Legislative Council: Wednesday, November 30, 2022


Bow and Crossbow hunting

169 The Hon. S.L. GAME ().2 November 20222 November 2022). Can the Minister for Climate, Environment and Water advise:

1. Why is there now a need to ban bow hunting, after the Social Development Committee's report on its inquiry into issues related to bow and crossbow hunting in South Australia did not recommend a ban?

2. What evidence stipulates that poisoning is a more humane method of culling feral animals than hunting?

3. What consideration has been given to hunting as a means to address protein intake during our cost-of-living crisis?

4. Where is the evidence that banning bow hunting was a pre-election promise from the Malinauskas government?

5. What compensation plans have been arranged if bow hunting is banned to compensate businesses and hunters, having rendered their stock and equipment useless?

The Hon. K.J. MAHER (Minister for Aboriginal Affairs, Attorney-General, Minister for Industrial Relations and Public Sector): The Minister for Climate, Environment and Water has advised:

The Labor Party has had a longstanding commitment to ban hunting with bows and crossbows since before the 2018 election. This commitment has been published in letters to the Animal Justice Party and in response to a survey by South Aussies for Animals Inc.

Advice from PIRSA provided to the Social Development Committee's inquiry into issues related to bow and crossbow hunting in South Australia is clear that biological control, poison baiting and trapping are typically more effective methods for killing pest animals than bow hunting. Where baiting or trapping cannot be applied, use of appropriate firearms (i.e. guns) in ground or aerial culling programs is preferred.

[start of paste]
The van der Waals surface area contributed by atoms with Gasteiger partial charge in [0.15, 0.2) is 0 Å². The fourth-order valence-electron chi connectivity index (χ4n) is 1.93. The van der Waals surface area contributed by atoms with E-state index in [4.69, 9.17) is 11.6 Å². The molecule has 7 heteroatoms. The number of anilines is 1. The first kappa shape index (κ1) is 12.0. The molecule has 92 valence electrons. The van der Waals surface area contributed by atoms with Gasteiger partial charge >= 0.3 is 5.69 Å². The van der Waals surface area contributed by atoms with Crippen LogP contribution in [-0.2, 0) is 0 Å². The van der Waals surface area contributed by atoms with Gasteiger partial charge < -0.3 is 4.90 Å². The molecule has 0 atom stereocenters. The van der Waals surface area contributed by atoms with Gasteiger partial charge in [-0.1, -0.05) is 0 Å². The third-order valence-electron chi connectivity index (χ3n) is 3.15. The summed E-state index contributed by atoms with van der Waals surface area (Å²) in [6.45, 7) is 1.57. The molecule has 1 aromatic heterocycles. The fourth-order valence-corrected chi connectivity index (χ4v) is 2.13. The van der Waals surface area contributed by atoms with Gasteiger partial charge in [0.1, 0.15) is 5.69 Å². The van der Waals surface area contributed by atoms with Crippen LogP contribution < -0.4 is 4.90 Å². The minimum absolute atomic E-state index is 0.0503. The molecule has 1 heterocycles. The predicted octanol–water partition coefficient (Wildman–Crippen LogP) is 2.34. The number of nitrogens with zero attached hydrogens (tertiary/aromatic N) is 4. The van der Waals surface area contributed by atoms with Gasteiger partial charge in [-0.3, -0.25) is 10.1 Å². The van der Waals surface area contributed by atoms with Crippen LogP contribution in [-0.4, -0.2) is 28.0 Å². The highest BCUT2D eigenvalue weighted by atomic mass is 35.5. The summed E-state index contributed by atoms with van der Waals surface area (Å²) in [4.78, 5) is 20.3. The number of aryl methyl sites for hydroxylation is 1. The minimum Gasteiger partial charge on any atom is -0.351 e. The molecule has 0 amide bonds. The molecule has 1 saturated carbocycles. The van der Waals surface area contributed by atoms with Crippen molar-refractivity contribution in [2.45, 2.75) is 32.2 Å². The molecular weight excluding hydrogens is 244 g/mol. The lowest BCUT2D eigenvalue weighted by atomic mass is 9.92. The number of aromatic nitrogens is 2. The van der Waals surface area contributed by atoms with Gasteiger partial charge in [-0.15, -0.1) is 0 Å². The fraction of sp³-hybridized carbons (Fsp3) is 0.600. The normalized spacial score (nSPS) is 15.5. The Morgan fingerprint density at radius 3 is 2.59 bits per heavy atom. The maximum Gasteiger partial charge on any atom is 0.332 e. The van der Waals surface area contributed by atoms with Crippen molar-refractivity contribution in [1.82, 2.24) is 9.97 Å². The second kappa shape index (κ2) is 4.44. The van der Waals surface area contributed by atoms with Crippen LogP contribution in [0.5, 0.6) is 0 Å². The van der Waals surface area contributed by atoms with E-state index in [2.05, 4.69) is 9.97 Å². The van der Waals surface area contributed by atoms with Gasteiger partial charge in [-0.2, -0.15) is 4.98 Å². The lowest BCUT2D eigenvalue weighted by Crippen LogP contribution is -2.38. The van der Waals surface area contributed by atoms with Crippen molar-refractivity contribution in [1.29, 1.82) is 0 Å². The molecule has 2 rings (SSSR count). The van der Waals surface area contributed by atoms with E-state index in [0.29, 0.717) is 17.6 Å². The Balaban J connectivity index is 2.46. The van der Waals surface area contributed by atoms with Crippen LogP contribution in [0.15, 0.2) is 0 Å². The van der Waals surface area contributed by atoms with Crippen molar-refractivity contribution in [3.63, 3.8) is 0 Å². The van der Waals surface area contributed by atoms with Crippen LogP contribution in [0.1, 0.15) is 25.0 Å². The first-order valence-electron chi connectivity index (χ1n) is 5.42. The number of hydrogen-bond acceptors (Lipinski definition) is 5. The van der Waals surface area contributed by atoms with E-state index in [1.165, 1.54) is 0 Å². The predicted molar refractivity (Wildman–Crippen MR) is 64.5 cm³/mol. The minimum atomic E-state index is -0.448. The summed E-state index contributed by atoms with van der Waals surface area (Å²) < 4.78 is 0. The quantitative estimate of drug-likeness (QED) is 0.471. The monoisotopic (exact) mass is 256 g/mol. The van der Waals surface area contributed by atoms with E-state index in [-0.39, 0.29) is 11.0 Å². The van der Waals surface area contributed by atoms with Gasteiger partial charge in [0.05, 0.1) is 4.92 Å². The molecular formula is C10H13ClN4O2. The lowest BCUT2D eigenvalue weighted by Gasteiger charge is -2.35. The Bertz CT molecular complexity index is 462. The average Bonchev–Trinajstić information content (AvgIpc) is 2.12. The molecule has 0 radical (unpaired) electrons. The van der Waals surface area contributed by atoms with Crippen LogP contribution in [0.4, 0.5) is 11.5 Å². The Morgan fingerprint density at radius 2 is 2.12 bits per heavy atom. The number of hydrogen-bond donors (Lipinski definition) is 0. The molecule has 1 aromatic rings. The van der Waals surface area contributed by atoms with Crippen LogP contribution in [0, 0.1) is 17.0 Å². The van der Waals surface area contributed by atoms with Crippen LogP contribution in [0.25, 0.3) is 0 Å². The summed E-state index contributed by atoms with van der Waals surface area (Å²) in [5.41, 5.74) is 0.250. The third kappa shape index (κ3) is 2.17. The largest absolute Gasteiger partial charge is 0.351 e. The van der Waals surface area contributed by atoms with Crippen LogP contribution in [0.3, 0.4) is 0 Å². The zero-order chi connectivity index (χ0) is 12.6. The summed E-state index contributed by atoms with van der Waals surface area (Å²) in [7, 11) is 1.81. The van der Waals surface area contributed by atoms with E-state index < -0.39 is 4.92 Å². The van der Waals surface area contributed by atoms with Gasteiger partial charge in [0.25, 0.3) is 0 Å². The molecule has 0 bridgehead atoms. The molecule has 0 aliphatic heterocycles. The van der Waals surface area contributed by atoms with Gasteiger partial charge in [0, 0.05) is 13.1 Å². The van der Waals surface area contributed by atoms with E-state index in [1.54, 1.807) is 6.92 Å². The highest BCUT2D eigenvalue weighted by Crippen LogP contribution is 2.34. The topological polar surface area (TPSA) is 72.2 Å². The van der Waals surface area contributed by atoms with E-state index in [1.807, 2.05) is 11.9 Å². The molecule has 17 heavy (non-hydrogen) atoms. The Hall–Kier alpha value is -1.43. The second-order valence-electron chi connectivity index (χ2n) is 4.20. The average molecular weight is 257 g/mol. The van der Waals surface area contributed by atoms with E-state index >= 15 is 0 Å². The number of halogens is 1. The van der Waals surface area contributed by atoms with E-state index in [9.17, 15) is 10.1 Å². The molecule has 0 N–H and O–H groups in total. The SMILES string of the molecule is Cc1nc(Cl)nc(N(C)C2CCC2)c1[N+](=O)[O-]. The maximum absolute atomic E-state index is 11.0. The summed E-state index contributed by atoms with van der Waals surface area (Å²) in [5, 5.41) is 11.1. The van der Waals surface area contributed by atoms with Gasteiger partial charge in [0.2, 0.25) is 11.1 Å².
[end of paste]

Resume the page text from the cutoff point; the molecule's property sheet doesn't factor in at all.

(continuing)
This ban will not limit hunting with guns which will remain a legal means of obtaining meat where allowed for by the National Parks and Wildlife Act 1972 and other relevant legislation.

As it is only the act of hunting animals, specifically birds and mammals, with bow or crossbow in South Australia that will be banned, there is currently no plan to compensate business or hunters. Bow hunting equipment will not be rendered useless as this ban will not limit the use or ownership of bows or crossbows for purposes not involving the killing of birds or mammals. For example, owners will still be able to use their archery equipment for target archery or bow hunting in other jurisdictions where it remains legal.

The Department for Environment and Water will be undertaking consultation to inform the implementation of the ban.